There is nothing quite like seeing a Turner, such as A Shipwreck in a Stormy Sea (ca. 1823–26), after just witnessing a reenactment of a nautical rescue by “breeches buoy,” as I did on my recent visit to the Seaport. The former United States Life-Saving Service, one of our government’s smartest creations, patrolled beaches day and night to rescue shipwrecked sailors. The breeches buoy was an ingenious system of ropes and pulleys that could be fired from a small cannon hauled down the beach from the lifesaving stations (which were themselves beautifully designed). Attached to the mast of a ship run aground, the buoy had a pair of shorts sewn to it that held passengers in place as they were hoisted ashore. Tens of thousands of lives were saved this way.

J. M. W. Turner,  Whalers (Boiling Blubber) Entangled in Flaw Ice, Endeavouring to Extricate Themselves , 1846, Oil on canvas, Tate.

J. M. W. Turner, Whalers (Boiling Blubber) Entangled in Flaw Ice, Endeavouring to Extricate Themselves, 1846, Oil on canvas, Tate.

Through its artifacts and displays, the Seaport reveals the true challenges and terror of life at sea. Whaling ships like the Seaport’s prized Charles W. Morgan, the last remaining American wooden whaling vessel, were closer in experience to today’s floating oil rigs than to the romantic visions they might now inspire. They were factories at sea. American ships like the Morgan were the first to be able to harvest, process, and store whale oil, all without touching land, due to their set of shipboard try pots, which could render blubber while underway. “Voyaging in the Wake of the Whalers,” an ongoing and must-see exhibition at the Seaport, explains it all while matching a historic film of whaling with passages from Moby-DickWhalers (Boiling Blubber) Entangled in Flow Ice, Endeavouring to Extricate Themselves (1846), a stunning Turner painting at the center of this exhibition of watercolors, likewise shows those boilers firing away even as their ships sit stranded. Like a real-world Ahab, the American whaler was always determined.

While the watercolor exhibition is centered around a selection of maritime images, this is more than a “Turner and the Sea” show. The exhibition brings to America close to one hundred works from the Tate’s 1856 Turner Bequest, which ended up conveying just about everything the artist left behind, hook, line, and sinker, into Britain’s public trust. Selected out of some thirty thousand watercolors and sketches by the Tate’s David Blayney Brown, the exhibition presents the full arc of Turner’s astonishing fecundity. The artist began as a precise draftsman in such works as View of the Avon Gorge (1791), Durham Cathedral: The Interior, Looking East along the South Aisle (1797–98), and Holy Island Cathedral (ca. 1806–07). He ended up the atmospheric dreamer we famously know in such meditations as Venice: Looking across the Lagoon at Sunset (1840), Rain Falling over the Sea near Boulogne (1845), and Stormy Sea with Dolphins (ca. 1835–40).

J. M. W. Turner,  Venice: Looking across the Lagoon at Sunset , 1840, Watercolor on paper, Tate.

J. M. W. Turner, Venice: Looking across the Lagoon at Sunset, 1840, Watercolor on paper, Tate.

The exhibition makes the compelling case that watercolor was the medium in which Turner developed and tested these stylistic innovations. An accompanying catalogue of revealing essays and interviews assembled by Bell (who will soon be leaving the Seaport) looks at how Turner began his career as a painter-like watercolorist and ended up a watercolorist-like painter. In resplendent works such as Venice: San Giorgio Maggiore—Early Morning (1819), we can see how Turner’s uncanny sense for luminosity on canvas first developed in the white ground of watercolor, as did his gauzy building-up of scrims and layers.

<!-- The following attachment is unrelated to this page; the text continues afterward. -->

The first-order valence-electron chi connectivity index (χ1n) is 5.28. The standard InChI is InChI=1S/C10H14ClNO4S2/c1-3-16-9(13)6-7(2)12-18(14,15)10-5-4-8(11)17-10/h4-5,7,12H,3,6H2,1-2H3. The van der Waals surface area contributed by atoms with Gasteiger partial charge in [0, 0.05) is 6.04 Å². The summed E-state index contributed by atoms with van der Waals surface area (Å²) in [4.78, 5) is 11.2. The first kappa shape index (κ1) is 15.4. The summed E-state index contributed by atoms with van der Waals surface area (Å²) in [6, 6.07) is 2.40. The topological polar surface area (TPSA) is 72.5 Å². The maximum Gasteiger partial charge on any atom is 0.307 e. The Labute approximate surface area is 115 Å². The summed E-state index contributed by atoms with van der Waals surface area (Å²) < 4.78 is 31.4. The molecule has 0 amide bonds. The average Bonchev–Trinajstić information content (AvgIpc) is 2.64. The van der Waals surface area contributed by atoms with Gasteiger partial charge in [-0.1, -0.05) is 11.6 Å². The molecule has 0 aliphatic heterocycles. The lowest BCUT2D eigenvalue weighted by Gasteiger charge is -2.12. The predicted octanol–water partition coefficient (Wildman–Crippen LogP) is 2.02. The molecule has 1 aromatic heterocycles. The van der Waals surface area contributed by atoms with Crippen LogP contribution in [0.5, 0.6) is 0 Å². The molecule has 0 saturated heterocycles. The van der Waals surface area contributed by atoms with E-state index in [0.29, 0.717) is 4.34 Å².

Water gives and it takes. In his 1950 book The Enchafèd Flood: or, The Romantic Iconography of the Sea, W. H. Auden writes that the sea represents “that state of barbaric vagueness and disorder out of which civilization has emerged and into which, unless saved by the effort of gods and men, it is always liable to relapse.” In his watercolors, Turner likewise mixed the waters of content and medium for his own deep dive into compositional disorder.

J. M. W. Turner,  Arundel Castle, on the River Arun ,  ca . 1824, Watercolor on paper, Tate.

J. M. W. Turner, Arundel Castle, on the River Arun, ca. 1824, Watercolor on paper, Tate.

But Turner was not a pure abstractionist, despite the claims made by “Turner: Imagination and Reality,” Lawrence Gowing’s 1966 exhibition at the Museum of Modern Art that has long left us with an unfair retrospective view of Turner’s achievements. Nor was Turner a proto-Impressionist, an ultra-Romanticist, an anti-Industrialist, or whatever other school or cause he has been attached to. Turner began as an empiricist. As his compositions dissolved into formless shapes and blinding light, he became even more so, capturing a fuller vision of nineteenth-century life at the outer reaches of experience.

Born into the lower classes, through his own hard-driving career Turner maintained a respect for industry and the experiences of those who build, forge, sail, and render. His sense for awe reflected the real lives of hardworking people of the kind we still see at Mystic Seaport, which you can still reach by land or by sea.

1 “J. M. W. Turner: Watercolors from Tate” opened at Mystic Seaport Museum, Mystic, Connecticut, on October 5, 2019, and remains on view through February 23, 2020.

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Should dead men leave no reviews?

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Should dead men leave no reviews?

THE NEW YORK POST, October 12, 2019

Should dead men leave no reviews?

My father was dead less than a month when I received a letter from his funeral home. The mail was hand-addressed. Another sympathy card, I thought, very nice. But no, rather than a note of condolence, the letter turned out to be something else I should have anticipated: a form asking me to “visit our Facebook page and leave a review. We appreciate your comments.”

Having never administered a father’s death and interment before, I frankly do not have much to go on when I consider death services. My dad’s ashes seemed properly cremated. His remains were returned to me in a sealed plastic box in a timely manner; this is all true.